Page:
Eek! US strengthening missile defenses in the Persian Gulf.
Don't Raise Your Voice to Me! Western governments worried about China's "tone."
Denied: Authorities in Yemen reject a ceasefire offer from rebels in the North.
WHAT ABOUT CAVE SEXTING: 16-year-old boy invents a thing that lets people TEXT IN CAVES, wins science fair.
BABY PANDAS! BABY PANDAS BABY PANDAS
A note Margret Thatcher wrote in 1979:
“Morality is personal. There is no such thing as a collective conscience, collective kindness, collective gentleness, collective freedom."
Last night, me and a bunch of other fools watched a song cycle by Portland's Hand2Mouth Theater (based on the myth of Undine, occasionally feeling like a Regina Spektor/Tori Amos lounge show—and I don't mean that as an insult). Then I loosely captaineered a discussion about the state of theater and making new works vs. putting new eyes on old works (doing more Ibsen, etc.).
Sounds boring, doesn't it?
But it wasn't. We had Jen Zeyl and Paul Mullin and some other barnburners in the house. People drank and talked and got mad. Certain persons told other persons they were sellouts. Latter persons told former persons they had mortgages to pay. Former persons told latter persons they had mortgages to pay and managed not to sell out and to fuck off. I told everyone to be polite or shut up. Nobody did. Then there was a knife fight. I won.
We're going to go another round tonight—with a whole new crop of folks, so maybe it'll be boring.
Or maybe not.
Kyle Regan—a masochistic Stranger reader—has vowed to do every single thing recommended by the Stranger Suggests (movies, galleries, bars, concerts) for the month of January. Look for his reports daily on Slog. —Eds.
The Transcendent Church of Bass is camouflaged. Nestled between a garden supply store and a Christian ministry, you'd never give it a second glance. Just another office building on a lonely stretch of road with no hint of the party inside.
The dance floor itself isn't huge: maybe half the size of the Neumos floor. Wide couches, bean bags and upholstered boxes give the flat-footed and asthmatic a chance to rest. Psychedelic and classical art dotted the walls. To complete the inverted-church feel, a small alter with lit candles and Catholic-style portraits adorned the floor directly in front of the DJs, our pastors for the night.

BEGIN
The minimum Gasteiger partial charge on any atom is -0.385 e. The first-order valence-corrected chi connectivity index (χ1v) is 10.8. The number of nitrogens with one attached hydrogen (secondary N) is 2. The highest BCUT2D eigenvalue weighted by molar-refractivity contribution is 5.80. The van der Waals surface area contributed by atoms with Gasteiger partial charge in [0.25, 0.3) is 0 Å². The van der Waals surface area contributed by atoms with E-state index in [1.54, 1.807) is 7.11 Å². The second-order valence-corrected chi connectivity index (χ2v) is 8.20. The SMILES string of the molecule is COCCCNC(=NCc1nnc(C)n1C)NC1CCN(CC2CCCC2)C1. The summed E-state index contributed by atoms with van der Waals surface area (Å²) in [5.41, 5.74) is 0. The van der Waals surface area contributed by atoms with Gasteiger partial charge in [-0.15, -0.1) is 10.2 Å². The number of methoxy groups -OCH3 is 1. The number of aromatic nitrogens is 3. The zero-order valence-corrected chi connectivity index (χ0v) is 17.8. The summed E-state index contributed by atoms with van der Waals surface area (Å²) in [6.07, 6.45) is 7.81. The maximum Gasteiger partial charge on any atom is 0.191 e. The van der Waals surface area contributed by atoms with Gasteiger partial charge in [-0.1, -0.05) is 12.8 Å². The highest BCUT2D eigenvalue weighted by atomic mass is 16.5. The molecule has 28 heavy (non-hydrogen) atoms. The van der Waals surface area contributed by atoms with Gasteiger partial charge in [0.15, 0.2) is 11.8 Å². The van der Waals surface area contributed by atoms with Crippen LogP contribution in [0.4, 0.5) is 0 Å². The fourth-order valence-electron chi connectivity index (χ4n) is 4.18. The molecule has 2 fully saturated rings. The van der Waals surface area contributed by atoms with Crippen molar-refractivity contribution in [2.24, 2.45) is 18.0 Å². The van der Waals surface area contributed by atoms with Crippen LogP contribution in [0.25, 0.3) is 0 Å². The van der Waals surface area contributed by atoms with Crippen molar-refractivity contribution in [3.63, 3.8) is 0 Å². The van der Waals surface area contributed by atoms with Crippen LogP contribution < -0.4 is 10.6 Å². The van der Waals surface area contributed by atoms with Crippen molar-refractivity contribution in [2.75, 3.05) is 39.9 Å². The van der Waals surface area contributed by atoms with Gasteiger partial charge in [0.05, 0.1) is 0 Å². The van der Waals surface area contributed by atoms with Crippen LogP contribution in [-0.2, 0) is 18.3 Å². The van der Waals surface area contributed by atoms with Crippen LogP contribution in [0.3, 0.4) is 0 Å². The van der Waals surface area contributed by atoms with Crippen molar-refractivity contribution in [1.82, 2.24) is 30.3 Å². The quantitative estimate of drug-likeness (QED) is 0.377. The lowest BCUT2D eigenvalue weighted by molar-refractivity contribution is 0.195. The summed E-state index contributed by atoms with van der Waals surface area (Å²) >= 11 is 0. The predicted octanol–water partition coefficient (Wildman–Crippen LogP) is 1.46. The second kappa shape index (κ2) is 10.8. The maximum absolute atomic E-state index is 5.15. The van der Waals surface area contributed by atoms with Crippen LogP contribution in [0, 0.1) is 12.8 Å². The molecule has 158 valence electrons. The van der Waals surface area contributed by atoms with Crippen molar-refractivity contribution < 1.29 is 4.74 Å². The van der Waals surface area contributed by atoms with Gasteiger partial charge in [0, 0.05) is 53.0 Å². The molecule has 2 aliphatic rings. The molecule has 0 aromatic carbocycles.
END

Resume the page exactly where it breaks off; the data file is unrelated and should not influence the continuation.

Opening DJs Manos and Kadeejah Streets spun techno. I don't know what kind of techno from the gazillion subgenres, but it was easy enough to dance to. And by dance to, I mean gyrate and twist like your body was a Winamp visualization. There were a couple dreadlocked women doing some sort of electronic swing dance. One of them gave me a demonstration, swirling around me like an eel. I tried to mimic her movements with moderate success. Electrosect took over for Manos and company.
The place didn't really fill up until around 1 am. By the time headliner Bryan Zentz took over for Ctrl_Alt_Dlt and Jonny Romero, the room was packed. When I first showed up, the place had a... scent. Some mix of BO and staleness. As more people showed, the place actually smelled better. I left for a little bit so it couldn't have just been me getting used to it. You would, however, still walk into pockets of odor. Invisible clouds of weed-reek and sweat-scent lurked.
It's funny—100 or so feet away is a building devoted to building the Christian faith. The Church of Bass is a different sort of church; a hedonistic frenzy that also tries to convert people to another cause that is underrepresented in Seattle. Jesus and techno aren't big here. I wonder if the ministry is even aware of the nocturnal boogie happening within spitting distance.
I never would have found this place were it not for the suggestion. I found a few like-minded geeky kids who I clung to, but the atmosphere (in part due to a friendly and helpful staff) was open and accepting enough that I would have been okay alone. The stares and pressure I feel at the Belltown clubs are nonexistent here. One of the most unique recommendations of the month.
Two more days. Time flies...